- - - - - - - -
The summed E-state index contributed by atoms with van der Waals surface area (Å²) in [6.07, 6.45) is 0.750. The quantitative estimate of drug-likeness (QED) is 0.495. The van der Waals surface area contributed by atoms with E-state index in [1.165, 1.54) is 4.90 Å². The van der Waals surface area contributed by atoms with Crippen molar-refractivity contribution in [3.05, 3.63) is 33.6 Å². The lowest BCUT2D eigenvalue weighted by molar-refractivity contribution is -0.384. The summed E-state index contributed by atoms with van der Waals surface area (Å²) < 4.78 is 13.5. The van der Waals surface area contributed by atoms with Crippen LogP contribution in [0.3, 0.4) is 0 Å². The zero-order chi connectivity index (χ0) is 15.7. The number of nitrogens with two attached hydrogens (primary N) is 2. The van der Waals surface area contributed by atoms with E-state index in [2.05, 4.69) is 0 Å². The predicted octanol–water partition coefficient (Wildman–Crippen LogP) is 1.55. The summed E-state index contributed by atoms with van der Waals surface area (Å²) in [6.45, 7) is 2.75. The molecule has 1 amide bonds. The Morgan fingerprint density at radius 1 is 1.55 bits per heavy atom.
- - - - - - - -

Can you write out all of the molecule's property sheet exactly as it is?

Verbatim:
The summed E-state index contributed by atoms with van der Waals surface area (Å²) in [6.07, 6.45) is 0.750. The quantitative estimate of drug-likeness (QED) is 0.495. The van der Waals surface area contributed by atoms with E-state index in [1.165, 1.54) is 4.90 Å². The van der Waals surface area contributed by atoms with Crippen molar-refractivity contribution in [3.05, 3.63) is 33.6 Å². The lowest BCUT2D eigenvalue weighted by molar-refractivity contribution is -0.384. The summed E-state index contributed by atoms with van der Waals surface area (Å²) < 4.78 is 13.5. The van der Waals surface area contributed by atoms with Crippen LogP contribution in [0.3, 0.4) is 0 Å². The zero-order chi connectivity index (χ0) is 15.7. The number of nitrogens with two attached hydrogens (primary N) is 2. The van der Waals surface area contributed by atoms with E-state index in [2.05, 4.69) is 0 Å². The predicted octanol–water partition coefficient (Wildman–Crippen LogP) is 1.55. The summed E-state index contributed by atoms with van der Waals surface area (Å²) in [6.45, 7) is 2.75. The molecule has 1 amide bonds. The Morgan fingerprint density at radius 1 is 1.55 bits per heavy atom.